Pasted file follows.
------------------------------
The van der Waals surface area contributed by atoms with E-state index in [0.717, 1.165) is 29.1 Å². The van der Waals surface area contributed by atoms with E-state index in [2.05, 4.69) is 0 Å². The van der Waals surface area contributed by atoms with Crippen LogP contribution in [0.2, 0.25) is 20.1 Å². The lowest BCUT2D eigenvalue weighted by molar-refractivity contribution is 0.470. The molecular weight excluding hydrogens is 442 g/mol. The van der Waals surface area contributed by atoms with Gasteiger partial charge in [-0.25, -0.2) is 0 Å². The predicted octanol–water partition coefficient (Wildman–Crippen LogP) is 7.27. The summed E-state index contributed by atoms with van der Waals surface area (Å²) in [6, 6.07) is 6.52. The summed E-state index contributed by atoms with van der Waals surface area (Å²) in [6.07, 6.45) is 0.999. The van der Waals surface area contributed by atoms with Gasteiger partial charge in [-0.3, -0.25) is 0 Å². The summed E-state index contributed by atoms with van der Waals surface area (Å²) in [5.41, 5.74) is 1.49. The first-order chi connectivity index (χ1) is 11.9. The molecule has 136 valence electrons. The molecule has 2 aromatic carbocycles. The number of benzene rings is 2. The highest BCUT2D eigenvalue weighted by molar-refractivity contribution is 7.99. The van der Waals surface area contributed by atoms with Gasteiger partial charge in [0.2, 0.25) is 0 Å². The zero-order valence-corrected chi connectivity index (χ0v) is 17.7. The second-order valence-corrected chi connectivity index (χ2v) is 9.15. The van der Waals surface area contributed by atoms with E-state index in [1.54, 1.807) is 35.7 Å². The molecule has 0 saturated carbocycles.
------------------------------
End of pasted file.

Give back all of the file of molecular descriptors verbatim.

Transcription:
The van der Waals surface area contributed by atoms with E-state index in [0.717, 1.165) is 29.1 Å². The van der Waals surface area contributed by atoms with E-state index in [2.05, 4.69) is 0 Å². The van der Waals surface area contributed by atoms with Crippen LogP contribution in [0.2, 0.25) is 20.1 Å². The lowest BCUT2D eigenvalue weighted by molar-refractivity contribution is 0.470. The molecular weight excluding hydrogens is 442 g/mol. The van der Waals surface area contributed by atoms with Gasteiger partial charge in [-0.25, -0.2) is 0 Å². The predicted octanol–water partition coefficient (Wildman–Crippen LogP) is 7.27. The summed E-state index contributed by atoms with van der Waals surface area (Å²) in [6, 6.07) is 6.52. The summed E-state index contributed by atoms with van der Waals surface area (Å²) in [6.07, 6.45) is 0.999. The van der Waals surface area contributed by atoms with Gasteiger partial charge in [-0.3, -0.25) is 0 Å². The summed E-state index contributed by atoms with van der Waals surface area (Å²) in [5.41, 5.74) is 1.49. The first-order chi connectivity index (χ1) is 11.9. The molecule has 136 valence electrons. The molecule has 2 aromatic carbocycles. The number of benzene rings is 2. The highest BCUT2D eigenvalue weighted by molar-refractivity contribution is 7.99. The van der Waals surface area contributed by atoms with Gasteiger partial charge in [0.2, 0.25) is 0 Å². The zero-order valence-corrected chi connectivity index (χ0v) is 17.7. The second-order valence-corrected chi connectivity index (χ2v) is 9.15. The van der Waals surface area contributed by atoms with E-state index in [1.54, 1.807) is 35.7 Å². The molecule has 0 saturated carbocycles.